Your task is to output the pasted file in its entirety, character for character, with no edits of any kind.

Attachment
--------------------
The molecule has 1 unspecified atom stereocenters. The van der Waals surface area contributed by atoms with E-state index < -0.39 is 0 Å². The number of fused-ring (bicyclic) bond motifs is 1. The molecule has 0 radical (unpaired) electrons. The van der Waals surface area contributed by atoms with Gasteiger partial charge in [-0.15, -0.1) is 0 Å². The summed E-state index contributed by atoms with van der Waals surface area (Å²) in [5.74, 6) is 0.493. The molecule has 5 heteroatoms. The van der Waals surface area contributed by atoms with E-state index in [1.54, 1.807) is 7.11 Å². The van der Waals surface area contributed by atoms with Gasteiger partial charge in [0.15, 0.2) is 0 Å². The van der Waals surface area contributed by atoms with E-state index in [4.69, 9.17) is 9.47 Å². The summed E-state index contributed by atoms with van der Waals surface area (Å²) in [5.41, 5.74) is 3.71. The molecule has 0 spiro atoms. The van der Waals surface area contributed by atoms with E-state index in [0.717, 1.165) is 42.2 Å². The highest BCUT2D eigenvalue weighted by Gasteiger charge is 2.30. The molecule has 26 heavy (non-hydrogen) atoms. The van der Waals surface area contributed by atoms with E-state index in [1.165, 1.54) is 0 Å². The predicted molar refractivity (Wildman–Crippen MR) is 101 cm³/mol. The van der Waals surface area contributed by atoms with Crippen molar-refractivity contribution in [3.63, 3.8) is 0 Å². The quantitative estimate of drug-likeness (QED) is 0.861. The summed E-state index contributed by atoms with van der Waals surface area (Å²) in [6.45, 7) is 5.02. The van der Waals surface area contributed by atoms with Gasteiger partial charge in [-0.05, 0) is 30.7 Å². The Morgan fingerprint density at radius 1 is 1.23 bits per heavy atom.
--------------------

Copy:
The molecule has 1 unspecified atom stereocenters. The van der Waals surface area contributed by atoms with E-state index < -0.39 is 0 Å². The number of fused-ring (bicyclic) bond motifs is 1. The molecule has 0 radical (unpaired) electrons. The van der Waals surface area contributed by atoms with Gasteiger partial charge in [-0.15, -0.1) is 0 Å². The summed E-state index contributed by atoms with van der Waals surface area (Å²) in [5.74, 6) is 0.493. The molecule has 5 heteroatoms. The van der Waals surface area contributed by atoms with E-state index in [1.54, 1.807) is 7.11 Å². The van der Waals surface area contributed by atoms with Gasteiger partial charge in [0.15, 0.2) is 0 Å². The van der Waals surface area contributed by atoms with E-state index in [4.69, 9.17) is 9.47 Å². The summed E-state index contributed by atoms with van der Waals surface area (Å²) in [5.41, 5.74) is 3.71. The molecule has 0 spiro atoms. The van der Waals surface area contributed by atoms with E-state index in [0.717, 1.165) is 42.2 Å². The highest BCUT2D eigenvalue weighted by Gasteiger charge is 2.30. The molecule has 26 heavy (non-hydrogen) atoms. The van der Waals surface area contributed by atoms with E-state index in [1.165, 1.54) is 0 Å². The predicted molar refractivity (Wildman–Crippen MR) is 101 cm³/mol. The van der Waals surface area contributed by atoms with Crippen molar-refractivity contribution in [3.63, 3.8) is 0 Å². The quantitative estimate of drug-likeness (QED) is 0.861. The summed E-state index contributed by atoms with van der Waals surface area (Å²) in [6.45, 7) is 5.02. The van der Waals surface area contributed by atoms with Gasteiger partial charge in [-0.05, 0) is 30.7 Å². The Morgan fingerprint density at radius 1 is 1.23 bits per heavy atom.